Power delivery networks (PDN) are the metal structures on a chip that delivers the power. In a high-end desktop SoC this might be delivering as much as 150W, and with voltages around 1V that means over 150 amps of current. Clearly getting the PDN correct is critical for a correctly functioning chip. One of the challenges to verifying the PDN is that early in the design the precise circuits are not finalized, and no vectors are available to perform the verification.
It is no longer possible to simply over-design the PDN since chips are increasingly routing area-limited. Instead, there is a requirement to efficiently perform PDN verification to ensure that all the currents and terminal voltages remain within specification, and that the line currents remain within limits protecting the grid from reliability issues.
The traditional approach to power grid verification is power grid analysis (PGA), which employs circuit simulation to check the grid voltages and currents in response to a current stimulus that represents the pattern of activity of the underlying circuit. The current stimulus ideally is the result of multiple simulation runs of the underlying transistor circuit, but that technique is prohibitively expensive. The more practical (and typical) approach is to generate the current stimulus based on specific workload scenarios (operational modes) of the underlying circuit.
Because of this need for a current stimulus, power grid analysis suffers from certain limitations. Naturally, to guarantee safety and reliability under all conditions, designers are interested in worst-case behavior on the grid, yet there is no known method for finding the true or realistic worst-case behavior without an exhaustive analysis, which is prohibitively expensive. In the real world, designers are reduced to generating the current stimulus based on typical or representative workload, neither of which are easy to define and, in any case, are insufficient to guarantee grid safety under all conditions. In fact, typical case analysis only provides a lower bound on the true worst-case voltage or current variations on the grid. To make things worse, it is extremely important to perform some type of grid verification during early design planning, but information on circuit workload is often simply unknown early in the design flow.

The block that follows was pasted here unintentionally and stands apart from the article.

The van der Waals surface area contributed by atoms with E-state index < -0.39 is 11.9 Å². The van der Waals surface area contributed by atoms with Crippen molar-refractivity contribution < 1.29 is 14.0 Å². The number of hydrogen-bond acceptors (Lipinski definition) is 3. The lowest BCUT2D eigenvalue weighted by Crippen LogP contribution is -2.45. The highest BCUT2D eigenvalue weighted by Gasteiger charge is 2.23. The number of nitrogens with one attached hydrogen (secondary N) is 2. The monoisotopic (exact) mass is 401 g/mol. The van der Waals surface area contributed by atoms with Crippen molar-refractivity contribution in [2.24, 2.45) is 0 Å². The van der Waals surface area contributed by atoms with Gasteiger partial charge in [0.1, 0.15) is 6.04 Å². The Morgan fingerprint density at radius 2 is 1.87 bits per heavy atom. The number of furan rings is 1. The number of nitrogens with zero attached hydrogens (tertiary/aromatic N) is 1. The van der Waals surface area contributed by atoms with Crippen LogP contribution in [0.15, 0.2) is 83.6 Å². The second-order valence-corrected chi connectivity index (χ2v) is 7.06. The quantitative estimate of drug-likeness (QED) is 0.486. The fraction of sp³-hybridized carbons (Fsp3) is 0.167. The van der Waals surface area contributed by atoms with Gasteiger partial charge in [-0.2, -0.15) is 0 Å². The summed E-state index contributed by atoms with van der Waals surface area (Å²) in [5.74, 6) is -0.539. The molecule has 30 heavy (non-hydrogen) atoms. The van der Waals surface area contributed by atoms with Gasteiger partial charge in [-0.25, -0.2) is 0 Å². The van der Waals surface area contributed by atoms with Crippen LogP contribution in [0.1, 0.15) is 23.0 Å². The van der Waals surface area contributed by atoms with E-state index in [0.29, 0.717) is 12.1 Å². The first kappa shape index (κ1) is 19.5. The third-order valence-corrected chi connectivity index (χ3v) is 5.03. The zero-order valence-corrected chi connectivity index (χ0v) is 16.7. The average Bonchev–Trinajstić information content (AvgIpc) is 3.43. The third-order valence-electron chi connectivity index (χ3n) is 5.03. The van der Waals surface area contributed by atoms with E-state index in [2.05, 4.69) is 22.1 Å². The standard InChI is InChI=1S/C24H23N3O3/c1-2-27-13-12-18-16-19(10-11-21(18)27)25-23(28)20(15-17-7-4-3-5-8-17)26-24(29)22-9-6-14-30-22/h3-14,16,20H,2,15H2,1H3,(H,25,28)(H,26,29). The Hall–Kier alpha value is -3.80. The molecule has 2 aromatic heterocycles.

Existing power grid analysis, then, effectively shifts the burden onto the designer, who is required to provide the workload patterns for which the grid will be verified. A superior approach would obviously not burden designers to this extent. That is the promise of vectorless verification—a verification that does not require any user-input stimulus.
However, this notion of a truly vectorless verification approach is simply impossible to realize. Given any power grid that presumably has been checked and verified by such a hypothetical engine, designers can always envision an underlying circuit that would draw a large enough current to make the grid unsafe. We will never have an ideal vectorless verification approach for the power grid.
Given, then, that power grid verification must require some information about the current stimulus, the burden is on EDA developers to minimize the amount of information required. We describe an approach that aims to achieve this goal. Such an approach is not computationally cheap, but it gives a good upper bound on the true worst case, and it holds the promise of leading to practical approaches for certain scenarios, especially for early design planning.
One simple case is to assume all the currents are DC, also known as static verification. Only the grid resistance is relevant and the voltage drops can be calculated.
The problem is much harder in the dynamic case, where transient currents are allowed and RLC parasitics all become relevant. Exact solutions become prohibitively expensive, and we see that bounds on the solution must be sought for practical use. The constraints remain DC, but all current and voltage signals are transient over time.
Mentor have a new white paperVectorless Verification of IC Power Delivery Networks which covers the topic in a lot more detail. The author is Farid Najm of University of Toronto. It can be downloaded hereShare this post via: